In law enforcement, we witness relationships at varying points along the emotional spectrum. Unfortunately, a greater number of our job-related encounters involve the worst times in the dissolving of a couples courtship or marital unions. Many times the children are the ones who are the worst affected, and are almost always used by one or both parents as a weapon against the other. Whether it is withholding visitations, not paying support, or using the child as a spy to gather intelligence on the other, these are considered as using the child as a weapon against the other in hopes of causing pain. Guess who actually absorbs the most pain, the child(ren).

Why would anyone want to place a child in the middle of a divorce or dissolving of a relationship? It is a gross manipulation of a child’s psychology. It is also a form of abuse. Whether it is intentional or not, placing the child in the middle of your relationship woes causes them to have to decide who they want to side with. No child should ever be faced with having to choose which parent to love, or which one they should support during the split. They are children and should be left out of adult conditions unless they come to you with questions. At that point, curiosity is building and they want to be included.

Complete exclusion can almost be as bad. If a child is inquiring and not receiving communication, honest unbiased communications, they are left to their own imagination; and that can be dangerous. Blame shifting begins. Children will almost always feel to blame in parental splitting, if not included in some form of healthy dialogue to explain what is taking place. When you take on the responsibility of becoming a parent, you take on the responsibility to protect them, even from your own shortcomings sometimes.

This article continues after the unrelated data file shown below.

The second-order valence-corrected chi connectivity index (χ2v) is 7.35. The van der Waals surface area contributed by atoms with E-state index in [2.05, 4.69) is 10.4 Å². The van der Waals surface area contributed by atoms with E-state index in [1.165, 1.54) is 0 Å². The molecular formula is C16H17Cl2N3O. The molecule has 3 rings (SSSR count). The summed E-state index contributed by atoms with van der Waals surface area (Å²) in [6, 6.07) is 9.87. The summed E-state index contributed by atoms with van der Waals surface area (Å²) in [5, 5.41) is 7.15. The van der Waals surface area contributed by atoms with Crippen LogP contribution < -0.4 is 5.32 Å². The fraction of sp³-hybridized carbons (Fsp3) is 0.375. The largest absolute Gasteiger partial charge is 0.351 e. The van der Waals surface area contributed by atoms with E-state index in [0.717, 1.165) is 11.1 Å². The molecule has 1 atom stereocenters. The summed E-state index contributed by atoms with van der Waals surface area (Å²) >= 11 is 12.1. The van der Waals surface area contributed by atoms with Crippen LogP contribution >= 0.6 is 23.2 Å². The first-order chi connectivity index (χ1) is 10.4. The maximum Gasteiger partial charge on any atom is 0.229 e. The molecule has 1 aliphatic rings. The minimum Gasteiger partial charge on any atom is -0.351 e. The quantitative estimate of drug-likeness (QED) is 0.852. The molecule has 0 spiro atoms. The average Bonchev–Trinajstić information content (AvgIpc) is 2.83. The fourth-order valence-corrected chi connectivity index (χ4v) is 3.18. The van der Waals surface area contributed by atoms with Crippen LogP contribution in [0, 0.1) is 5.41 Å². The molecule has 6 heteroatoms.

Granted, I am not a psychologist nor a relationship expert. I do, however, have an ability to observe these conditions from a unique perspective. We see the events in real time. We are in the homes, parking lots, ball fields, etc., trying our best to keep peace and civility from devouring the children that are innocent bystanders of domestic meltdowns. It is certainly sad to see a relationship come apart, but far worse to know children are involved in this tumultuous time in your life.

Do yourself and your children a major favor. Do your best to keep your tempestuous behavior away from your children. Find a way to later include them in the family matters, but in a calm and healthy manner. Don’t allow your children to become weapons of domestic warfare; they are worth way more than that and deserve better.

This is just an opinion from one career law enforcement officer. It is in no way meant to indicate every relationship that parts ways drags their children into the stormy mess of divorces. There have been many couples who get it right. Unfortunately, we see far too many cases of the negative side of these matters. Life is tough, but don’t make it tougher for the children.

James Fansler is Lake Placid police chief. He can be reached at lakeplacidchief@gmail.com .